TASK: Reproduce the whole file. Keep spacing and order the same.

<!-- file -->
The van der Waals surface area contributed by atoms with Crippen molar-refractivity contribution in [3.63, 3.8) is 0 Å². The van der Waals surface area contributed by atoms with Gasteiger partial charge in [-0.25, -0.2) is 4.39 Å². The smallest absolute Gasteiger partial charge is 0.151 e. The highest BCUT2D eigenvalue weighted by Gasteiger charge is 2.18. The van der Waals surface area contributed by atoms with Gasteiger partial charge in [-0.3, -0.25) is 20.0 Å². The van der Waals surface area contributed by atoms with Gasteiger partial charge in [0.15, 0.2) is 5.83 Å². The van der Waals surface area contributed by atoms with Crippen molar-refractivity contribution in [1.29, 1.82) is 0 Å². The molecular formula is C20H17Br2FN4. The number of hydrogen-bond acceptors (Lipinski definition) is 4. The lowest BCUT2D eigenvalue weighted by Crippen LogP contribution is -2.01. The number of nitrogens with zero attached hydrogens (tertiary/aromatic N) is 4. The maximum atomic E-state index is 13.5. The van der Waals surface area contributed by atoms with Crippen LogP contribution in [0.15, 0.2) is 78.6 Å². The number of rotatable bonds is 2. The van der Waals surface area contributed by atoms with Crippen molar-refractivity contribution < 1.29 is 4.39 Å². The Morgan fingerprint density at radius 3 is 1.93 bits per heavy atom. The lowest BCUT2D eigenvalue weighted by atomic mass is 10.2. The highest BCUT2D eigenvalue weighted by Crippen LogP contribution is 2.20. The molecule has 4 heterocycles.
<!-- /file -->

The van der Waals surface area contributed by atoms with Crippen molar-refractivity contribution in [3.63, 3.8) is 0 Å². The van der Waals surface area contributed by atoms with Gasteiger partial charge in [-0.25, -0.2) is 4.39 Å². The smallest absolute Gasteiger partial charge is 0.151 e. The highest BCUT2D eigenvalue weighted by Gasteiger charge is 2.18. The van der Waals surface area contributed by atoms with Gasteiger partial charge in [-0.3, -0.25) is 20.0 Å². The van der Waals surface area contributed by atoms with Gasteiger partial charge in [0.15, 0.2) is 5.83 Å². The van der Waals surface area contributed by atoms with Crippen molar-refractivity contribution in [1.29, 1.82) is 0 Å². The molecular formula is C20H17Br2FN4. The number of hydrogen-bond acceptors (Lipinski definition) is 4. The lowest BCUT2D eigenvalue weighted by Crippen LogP contribution is -2.01. The number of nitrogens with zero attached hydrogens (tertiary/aromatic N) is 4. The maximum atomic E-state index is 13.5. The van der Waals surface area contributed by atoms with Crippen LogP contribution in [0.15, 0.2) is 78.6 Å². The number of rotatable bonds is 2. The van der Waals surface area contributed by atoms with Crippen molar-refractivity contribution < 1.29 is 4.39 Å². The Morgan fingerprint density at radius 3 is 1.93 bits per heavy atom. The lowest BCUT2D eigenvalue weighted by atomic mass is 10.2. The highest BCUT2D eigenvalue weighted by Crippen LogP contribution is 2.20. The molecule has 4 heterocycles.